KEIR RADNEDGE COMMENTARY
— In these days of economic recession and financial fair play it defies commercial logic that football clubs still hire and fire so freely. Chelsea, however, appear to have found the answer right under their nose almost by accident or without realising it.
The caretaker. More formally known as ‘interim manager’ to offer dignity of status in an image-obsessed era when titles are almost more important than the nature of the job.
Consider: Guus Hiddink, a caretaker, guided Chelsea to FA Cup victory; Avram Grant, a caretaker, took them to within one penalty of winning the Champions League; and now Roberto Di Matteo has brought them to the FA Cup Final and to within one match of the Champions League Final.
Elsewhere Ricardo Sa Pinto has brought Sporting Clube of Lisbon to within one game of the Europa League Final and Stuart Pearce – whatever he may say in public (which, sensibly now, isn’t a lot) – must wonder about Euro 2012 as the clock ticks on with the FA paralysed by fears of upsetting the Premier League run-in.
Think of the money caretakers save. No severance negotiations over contracts with two or three years left on them. Just a quick turnover at bargain rates.
No financial legacy long after the latest victim has picked up his trainers and driven out of the training centre gates for the last time.
Internazionale, at one stage, were thought to have had no fewer than five coaches on the payroll: the man in the job and his four, paid-off predecessors. Who knows? They may still be paying lire equivalent into the estate of the late Helenio Herrera and he left the club for the third and last time back in the 1970s.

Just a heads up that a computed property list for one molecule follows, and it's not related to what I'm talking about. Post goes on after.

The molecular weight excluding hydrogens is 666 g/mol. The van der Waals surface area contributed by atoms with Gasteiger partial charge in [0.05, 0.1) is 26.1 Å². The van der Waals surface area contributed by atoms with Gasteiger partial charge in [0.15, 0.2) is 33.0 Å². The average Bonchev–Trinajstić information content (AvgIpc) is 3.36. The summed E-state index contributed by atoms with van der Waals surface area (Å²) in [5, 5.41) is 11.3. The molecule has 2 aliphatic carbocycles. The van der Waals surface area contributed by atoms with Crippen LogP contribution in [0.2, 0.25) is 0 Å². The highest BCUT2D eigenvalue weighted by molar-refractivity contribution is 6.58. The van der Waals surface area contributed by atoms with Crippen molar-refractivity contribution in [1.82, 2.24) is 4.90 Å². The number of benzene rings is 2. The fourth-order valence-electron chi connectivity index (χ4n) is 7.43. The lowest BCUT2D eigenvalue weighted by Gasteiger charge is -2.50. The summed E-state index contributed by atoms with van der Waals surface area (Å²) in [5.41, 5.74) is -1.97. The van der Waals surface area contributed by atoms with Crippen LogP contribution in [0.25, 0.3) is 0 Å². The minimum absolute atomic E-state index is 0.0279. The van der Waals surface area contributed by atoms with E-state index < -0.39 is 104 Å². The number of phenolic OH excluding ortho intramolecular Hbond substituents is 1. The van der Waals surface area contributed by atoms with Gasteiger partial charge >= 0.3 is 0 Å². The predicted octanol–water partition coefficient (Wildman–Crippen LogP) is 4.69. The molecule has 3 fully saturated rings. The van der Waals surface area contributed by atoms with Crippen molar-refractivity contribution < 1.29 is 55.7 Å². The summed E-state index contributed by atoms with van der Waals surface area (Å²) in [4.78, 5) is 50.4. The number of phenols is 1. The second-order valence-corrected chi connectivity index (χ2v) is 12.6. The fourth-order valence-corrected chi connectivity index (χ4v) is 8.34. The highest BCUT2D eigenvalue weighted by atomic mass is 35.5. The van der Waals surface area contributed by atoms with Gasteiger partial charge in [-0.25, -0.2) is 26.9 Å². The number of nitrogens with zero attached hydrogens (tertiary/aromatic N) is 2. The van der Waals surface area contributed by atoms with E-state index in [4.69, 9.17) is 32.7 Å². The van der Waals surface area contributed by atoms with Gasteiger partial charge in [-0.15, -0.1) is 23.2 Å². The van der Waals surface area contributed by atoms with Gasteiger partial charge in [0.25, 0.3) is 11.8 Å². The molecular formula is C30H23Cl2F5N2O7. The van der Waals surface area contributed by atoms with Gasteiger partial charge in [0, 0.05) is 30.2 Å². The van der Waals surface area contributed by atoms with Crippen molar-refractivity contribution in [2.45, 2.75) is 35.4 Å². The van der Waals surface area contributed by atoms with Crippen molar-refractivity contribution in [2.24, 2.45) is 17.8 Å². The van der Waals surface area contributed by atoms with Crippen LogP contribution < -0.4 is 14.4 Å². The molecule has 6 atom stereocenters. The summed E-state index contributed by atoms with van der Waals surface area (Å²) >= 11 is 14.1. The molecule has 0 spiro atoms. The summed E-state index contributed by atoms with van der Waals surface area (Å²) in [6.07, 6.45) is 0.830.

Those were the days when Brazil were at their World Cup-conquering best under the management of Mario Zagallo. Now Zagallo is considering a caretaker comeback of his own.
Zagallo, despite being 80, is a leading compromise candidate for the role of senior vice-president of the Brazilian football confederation. The vacancy arose after Jose Maria Marin took over the presidency following the long-overdue departure of scandal-enshrouded Ricardo Teixeira.
This is a delicate time for Brazilian football, little more than two years away from its hosting of the 2014 World Cup. A wide array of politicians appear to be doing their level best to evade, as much as they can, the hosting guarantees given so cavalierly to FIFA by the previous government of President Lula.
Nothing and nobody is safe. This also applies to national coach Mano Menezes. Marin has indicated that unless Brazil win gold at London 2012 then Menezes can look for a new job.
In that context, Zagallo has mused that his experience “might be of use” to the national coach in the run-up to 2014. Zagallo did not speculate further about who that coach might be.
Just for the record: no caretaker manager has ever won the World Cup
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Also at www.LeadersinFootball.com
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